What are garlic scapes? Well, I'm glad you asked. Last year I purchased some Chesnock Red Garlic from Baker Creek Heirloom Seeds and it's almost ready to harvest. It is a nice hard neck garlic, and will be good for drying. About a month before it is time to harvest the garlic bulbs, the plant sends up a shoot in the center that curls and whurls and has a flower head at the end. The idea is to cut the scape off so that the bulb continues to grow. My understanding is that if you do not cut off the scape, the bulb stops growing. This is my first time growing garlic, so bear with me. And if anyone has anything to add on this subject, please chime in.
I already knew I wanted to make Garlic Scape Pesto. I think you know how much I love pesto from this post. While in Norman I stopped by one of my favorite eateries, La Baguette. I have never had anything from La Baguette I didn't like. Ever. And I love their bread, so after a scrumptious slice of chicken and mushroom quiche I bought a loaf of poppy seed and onion foccacia and a baguette.
I sort of snacked on it while I made the pesto. (Sad but true, bread is my crack! Also why I will never be a skinny cook. Never trust a skinny cook!)
I have never seen garlic scapes for sale. I believe you can sometimes find them for sale at Whole Foods, and some farmer's markets. If you're lucky enough to live near Gilroy, CA, the garlic capital of the world, I suppose you might find a garlic scape or two. I know when my daughter and I passed through a few years ago travelling from Santa Monica to Seattle the smell was heavenly. One day I hope to go to their festival where I can indulge my love of garlic all day long, and not have to worry about slaying people with garlic breath!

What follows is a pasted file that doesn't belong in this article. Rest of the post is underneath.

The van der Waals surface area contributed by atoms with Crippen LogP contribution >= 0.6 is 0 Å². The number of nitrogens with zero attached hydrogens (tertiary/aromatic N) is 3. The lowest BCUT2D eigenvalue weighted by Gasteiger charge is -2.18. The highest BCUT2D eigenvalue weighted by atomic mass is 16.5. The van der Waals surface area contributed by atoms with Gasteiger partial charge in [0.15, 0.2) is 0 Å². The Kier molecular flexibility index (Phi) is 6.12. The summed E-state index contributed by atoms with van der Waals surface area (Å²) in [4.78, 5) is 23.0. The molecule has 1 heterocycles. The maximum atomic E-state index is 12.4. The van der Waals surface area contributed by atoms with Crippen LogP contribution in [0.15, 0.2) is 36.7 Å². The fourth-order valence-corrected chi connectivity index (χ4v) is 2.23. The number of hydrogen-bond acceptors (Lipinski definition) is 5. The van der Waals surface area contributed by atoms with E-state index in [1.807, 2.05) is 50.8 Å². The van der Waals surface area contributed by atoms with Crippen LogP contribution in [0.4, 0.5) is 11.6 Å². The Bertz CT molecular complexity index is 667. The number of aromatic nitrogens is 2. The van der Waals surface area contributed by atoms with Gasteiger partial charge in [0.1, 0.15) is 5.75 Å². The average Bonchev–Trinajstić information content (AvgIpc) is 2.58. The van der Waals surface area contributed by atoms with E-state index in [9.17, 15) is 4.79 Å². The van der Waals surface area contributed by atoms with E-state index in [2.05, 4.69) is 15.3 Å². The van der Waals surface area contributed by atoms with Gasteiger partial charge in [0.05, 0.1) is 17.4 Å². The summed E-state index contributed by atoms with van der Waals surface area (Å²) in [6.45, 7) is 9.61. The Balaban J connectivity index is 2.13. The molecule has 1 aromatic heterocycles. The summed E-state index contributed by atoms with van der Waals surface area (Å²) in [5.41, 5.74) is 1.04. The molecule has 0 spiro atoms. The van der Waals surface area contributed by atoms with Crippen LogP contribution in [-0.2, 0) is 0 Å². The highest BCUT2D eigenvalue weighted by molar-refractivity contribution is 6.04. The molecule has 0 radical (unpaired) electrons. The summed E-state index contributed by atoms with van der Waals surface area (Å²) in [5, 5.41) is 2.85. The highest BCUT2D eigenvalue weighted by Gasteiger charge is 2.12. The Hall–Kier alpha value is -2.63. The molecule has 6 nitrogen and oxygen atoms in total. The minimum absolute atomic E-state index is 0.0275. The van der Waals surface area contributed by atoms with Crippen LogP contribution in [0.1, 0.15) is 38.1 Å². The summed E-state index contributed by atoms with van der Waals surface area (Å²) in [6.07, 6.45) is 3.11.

Garlic Scape Pesto
1 cup garlic scapes, flower top removed, cut into 1/2 inch pieces
1/3 cup walnuts
3/4 cup olive oil
1/4 cup grated parmesan
1/2 teaspoon salt
black pepper to taste
Place walnuts and scapes in the bowl of your food processor. Blend until combined and somewhat smooth. Slowly drizzle in the olive oil while the food processor is running, until the olive oil is blended with the walnut/scape mixture. Add parmesan, salt and pepper, blend.
If you are using this on pasta, the recommended amount is 2 tablespoons per 1/2 pound of pasta. I cooked a pound of the cute mini penne pasta and used 6 tablespoons of pesto. I'll leave it up to your taste buds. I also chopped up some fresh tomato and stirred that into mine. (The boys are anti-tomato!) I can't begin to tell you how yummy this was!
I think it would be absolutely delicious with shrimp stirred in, too. Also makes a great bread spread. Perhaps tomorrow I should split the remaining foccacia and make some kind of sandwich...hmmm...would also be good in cold pasta salad, or potato salad...
This little guy was our entertainment while we enjoyed our light summer dinner al fresco.
Shoo. Go away.
I'm not fond of snakes. ~~~~~~~~~~~~~~~~~~~~~~~P
Alas, life in the country!